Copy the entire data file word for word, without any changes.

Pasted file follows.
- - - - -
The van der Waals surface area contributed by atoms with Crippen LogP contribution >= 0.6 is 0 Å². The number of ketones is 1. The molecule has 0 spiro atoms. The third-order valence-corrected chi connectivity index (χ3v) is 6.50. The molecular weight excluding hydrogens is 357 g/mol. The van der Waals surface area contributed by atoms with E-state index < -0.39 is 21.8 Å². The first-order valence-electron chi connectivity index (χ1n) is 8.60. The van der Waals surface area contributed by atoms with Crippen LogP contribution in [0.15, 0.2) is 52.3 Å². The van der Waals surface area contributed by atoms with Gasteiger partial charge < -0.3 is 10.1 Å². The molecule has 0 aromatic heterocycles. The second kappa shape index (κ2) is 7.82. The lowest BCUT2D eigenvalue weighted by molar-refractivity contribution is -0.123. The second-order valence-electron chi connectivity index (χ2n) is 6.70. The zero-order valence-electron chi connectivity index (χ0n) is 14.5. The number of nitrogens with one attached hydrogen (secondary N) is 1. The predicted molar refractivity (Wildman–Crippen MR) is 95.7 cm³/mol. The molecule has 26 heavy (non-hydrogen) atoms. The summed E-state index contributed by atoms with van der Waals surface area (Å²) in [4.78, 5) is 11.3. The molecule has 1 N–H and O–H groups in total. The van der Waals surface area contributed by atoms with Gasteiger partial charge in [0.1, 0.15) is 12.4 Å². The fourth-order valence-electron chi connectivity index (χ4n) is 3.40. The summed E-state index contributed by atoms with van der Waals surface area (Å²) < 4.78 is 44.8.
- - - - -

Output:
The van der Waals surface area contributed by atoms with Crippen LogP contribution >= 0.6 is 0 Å². The number of ketones is 1. The molecule has 0 spiro atoms. The third-order valence-corrected chi connectivity index (χ3v) is 6.50. The molecular weight excluding hydrogens is 357 g/mol. The van der Waals surface area contributed by atoms with E-state index < -0.39 is 21.8 Å². The first-order valence-electron chi connectivity index (χ1n) is 8.60. The van der Waals surface area contributed by atoms with Crippen LogP contribution in [0.15, 0.2) is 52.3 Å². The van der Waals surface area contributed by atoms with Gasteiger partial charge < -0.3 is 10.1 Å². The molecule has 0 aromatic heterocycles. The second kappa shape index (κ2) is 7.82. The lowest BCUT2D eigenvalue weighted by molar-refractivity contribution is -0.123. The second-order valence-electron chi connectivity index (χ2n) is 6.70. The zero-order valence-electron chi connectivity index (χ0n) is 14.5. The number of nitrogens with one attached hydrogen (secondary N) is 1. The predicted molar refractivity (Wildman–Crippen MR) is 95.7 cm³/mol. The molecule has 26 heavy (non-hydrogen) atoms. The summed E-state index contributed by atoms with van der Waals surface area (Å²) in [4.78, 5) is 11.3. The molecule has 1 N–H and O–H groups in total. The van der Waals surface area contributed by atoms with Gasteiger partial charge in [0.1, 0.15) is 12.4 Å². The fourth-order valence-electron chi connectivity index (χ4n) is 3.40. The summed E-state index contributed by atoms with van der Waals surface area (Å²) < 4.78 is 44.8.